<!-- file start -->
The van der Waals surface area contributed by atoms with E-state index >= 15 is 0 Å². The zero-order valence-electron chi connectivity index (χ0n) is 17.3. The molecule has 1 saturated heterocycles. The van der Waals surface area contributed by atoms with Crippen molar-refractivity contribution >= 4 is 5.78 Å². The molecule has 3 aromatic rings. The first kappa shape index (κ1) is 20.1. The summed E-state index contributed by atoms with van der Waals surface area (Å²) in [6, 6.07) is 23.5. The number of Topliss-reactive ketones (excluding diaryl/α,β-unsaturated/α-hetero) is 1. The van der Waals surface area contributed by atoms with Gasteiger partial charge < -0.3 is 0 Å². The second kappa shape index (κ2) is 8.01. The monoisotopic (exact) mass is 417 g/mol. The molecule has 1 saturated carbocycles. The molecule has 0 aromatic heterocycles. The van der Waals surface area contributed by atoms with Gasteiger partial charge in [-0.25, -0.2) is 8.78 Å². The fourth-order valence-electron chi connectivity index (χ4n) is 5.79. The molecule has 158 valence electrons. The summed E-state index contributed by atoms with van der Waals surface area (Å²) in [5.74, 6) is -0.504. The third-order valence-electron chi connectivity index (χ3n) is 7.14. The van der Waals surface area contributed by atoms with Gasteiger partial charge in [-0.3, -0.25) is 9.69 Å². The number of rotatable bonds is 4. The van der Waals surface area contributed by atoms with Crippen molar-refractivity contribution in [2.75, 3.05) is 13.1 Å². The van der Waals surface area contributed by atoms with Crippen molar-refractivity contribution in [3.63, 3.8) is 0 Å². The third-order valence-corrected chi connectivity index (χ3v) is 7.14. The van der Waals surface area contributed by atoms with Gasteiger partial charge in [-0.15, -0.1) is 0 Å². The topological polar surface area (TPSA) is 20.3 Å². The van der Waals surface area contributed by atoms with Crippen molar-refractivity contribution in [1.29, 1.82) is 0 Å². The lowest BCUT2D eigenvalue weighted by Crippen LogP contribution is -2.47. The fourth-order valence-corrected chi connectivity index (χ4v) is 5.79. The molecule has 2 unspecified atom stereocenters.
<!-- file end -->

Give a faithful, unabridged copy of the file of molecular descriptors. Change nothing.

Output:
The van der Waals surface area contributed by atoms with E-state index >= 15 is 0 Å². The zero-order valence-electron chi connectivity index (χ0n) is 17.3. The molecule has 1 saturated heterocycles. The van der Waals surface area contributed by atoms with Crippen molar-refractivity contribution >= 4 is 5.78 Å². The molecule has 3 aromatic rings. The first kappa shape index (κ1) is 20.1. The summed E-state index contributed by atoms with van der Waals surface area (Å²) in [6, 6.07) is 23.5. The number of Topliss-reactive ketones (excluding diaryl/α,β-unsaturated/α-hetero) is 1. The van der Waals surface area contributed by atoms with Gasteiger partial charge < -0.3 is 0 Å². The second kappa shape index (κ2) is 8.01. The monoisotopic (exact) mass is 417 g/mol. The molecule has 1 saturated carbocycles. The molecule has 0 aromatic heterocycles. The van der Waals surface area contributed by atoms with Gasteiger partial charge in [-0.25, -0.2) is 8.78 Å². The fourth-order valence-electron chi connectivity index (χ4n) is 5.79. The molecule has 158 valence electrons. The summed E-state index contributed by atoms with van der Waals surface area (Å²) in [5.74, 6) is -0.504. The third-order valence-electron chi connectivity index (χ3n) is 7.14. The van der Waals surface area contributed by atoms with Gasteiger partial charge in [-0.3, -0.25) is 9.69 Å². The number of rotatable bonds is 4. The van der Waals surface area contributed by atoms with Crippen molar-refractivity contribution in [2.75, 3.05) is 13.1 Å². The van der Waals surface area contributed by atoms with Crippen molar-refractivity contribution in [3.63, 3.8) is 0 Å². The third-order valence-corrected chi connectivity index (χ3v) is 7.14. The van der Waals surface area contributed by atoms with Gasteiger partial charge in [-0.15, -0.1) is 0 Å². The topological polar surface area (TPSA) is 20.3 Å². The van der Waals surface area contributed by atoms with Crippen molar-refractivity contribution in [1.29, 1.82) is 0 Å². The lowest BCUT2D eigenvalue weighted by Crippen LogP contribution is -2.47. The fourth-order valence-corrected chi connectivity index (χ4v) is 5.79. The molecule has 2 unspecified atom stereocenters.